The Italian theologian and Jesuit St. Robert Bellarmine (1542-1621) was a cardinal, an adviser to popes, and a strong defender of the Roman Catholic position in the controversies stemming from the Protestant Reformation.
Robert Bellarmine was born on Oct. 4, 1542, in Montepulciano. As a young man of 18, he entered the Jesuits and underwent that group's rigorous intellectual training and discipline. After he was ordained a priest in 1570, he was assigned to teach theology at the University of Louvain, then one of the centers of Roman Catholic defensive scholarship against the Reformation. The young, talented, and religiously sincere Jesuit quickly became known for his effective presentation of Roman Catholic beliefs. He was brought to Rome in 1576 to lecture at the new Jesuit College. He worked there for 12 years to consolidate the Church's theological positions, and out of this research came his most important publication, the three volume Disputations on the Controversies about the Christian Faith against the Heretics of This Time.
When Bellarmine was 50, he was made rector of the Jesuit College in Rome. Two years later, in 1594, he was appointed provincial superior of the Jesuits in Naples. Pope Clement VIII brought him back to Rome in 1597 to be his personal theological adviser and 2 years later made him a cardinal. In 1602 he was sent to Capua as archbishop but in 1605 was recalled to Rome, where he spent the rest of his life as a respected papal counselor.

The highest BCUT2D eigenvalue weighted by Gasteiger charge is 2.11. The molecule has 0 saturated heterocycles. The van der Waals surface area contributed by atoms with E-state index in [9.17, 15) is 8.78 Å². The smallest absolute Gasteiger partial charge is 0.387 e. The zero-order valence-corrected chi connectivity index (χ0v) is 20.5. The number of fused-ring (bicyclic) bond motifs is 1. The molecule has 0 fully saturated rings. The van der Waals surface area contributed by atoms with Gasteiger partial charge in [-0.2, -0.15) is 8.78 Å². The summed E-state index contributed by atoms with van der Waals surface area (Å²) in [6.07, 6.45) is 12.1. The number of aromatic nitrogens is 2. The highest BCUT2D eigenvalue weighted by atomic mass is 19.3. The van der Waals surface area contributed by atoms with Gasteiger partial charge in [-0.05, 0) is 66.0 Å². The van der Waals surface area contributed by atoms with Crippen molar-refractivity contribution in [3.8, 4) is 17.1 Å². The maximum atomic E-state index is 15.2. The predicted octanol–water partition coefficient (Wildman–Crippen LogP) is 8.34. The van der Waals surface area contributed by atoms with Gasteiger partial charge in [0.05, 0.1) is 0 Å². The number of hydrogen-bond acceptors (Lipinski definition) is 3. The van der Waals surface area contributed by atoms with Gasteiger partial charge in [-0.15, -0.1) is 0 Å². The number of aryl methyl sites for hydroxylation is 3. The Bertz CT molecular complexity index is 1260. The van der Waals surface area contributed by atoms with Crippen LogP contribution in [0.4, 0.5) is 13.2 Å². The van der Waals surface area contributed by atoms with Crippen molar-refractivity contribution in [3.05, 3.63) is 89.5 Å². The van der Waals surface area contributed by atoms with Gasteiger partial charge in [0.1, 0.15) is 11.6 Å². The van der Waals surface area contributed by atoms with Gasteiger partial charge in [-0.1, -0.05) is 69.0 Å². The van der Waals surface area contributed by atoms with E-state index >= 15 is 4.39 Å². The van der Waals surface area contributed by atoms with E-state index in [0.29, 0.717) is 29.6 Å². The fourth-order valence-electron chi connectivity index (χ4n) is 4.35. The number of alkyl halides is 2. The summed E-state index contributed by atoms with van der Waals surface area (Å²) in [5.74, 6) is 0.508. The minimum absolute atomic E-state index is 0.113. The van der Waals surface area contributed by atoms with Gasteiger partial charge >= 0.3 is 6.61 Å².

Bellarmine was active in many areas of intellectual life. In 1610 he wrote a book defending the power of the pope. His careful thinking on the natural rights of men had wide influence in political philosophy for the next 200 years. When Galileo's theories of the earth revolving around the sun created a sensation, Bellarmine advised that they be withheld until they could be more solidly proved. It was the 75-year-old cardinal's sad task to tell Galileo later that the Office of the Inquisition had found his theories opposed to the Bible.
During his long career as a theologian and churchman, Bellarmine was consistently highly regarded. He was a man of strong self-control, putting aside his own feelings in the interest of his duty to the Church. He was kind and particularly concerned about the poor. It was discovered at his death in 1621 that he had quietly given away all his money; there was not even enough left to pay for his funeral. In 1930 Robert Bellarmine was cononized a saint of the Roman Catholic Church.
Further Reading on St. Robert Bellarmine
James Brodrick, Robert Bellarmine: Saint and Scholar (1961), is a sympathetic, fair treatment and the best biography in English. John C. Rager, Democracy and Bellarmine (1926), is a scholarly exploration of Bellarmine's ideas on government and their influence on the American Declaration of Independence. An examination of Bellarmine's philosophy is in E. A. Ryan, The Historical Scholarship of Saint Bellarmine (1936).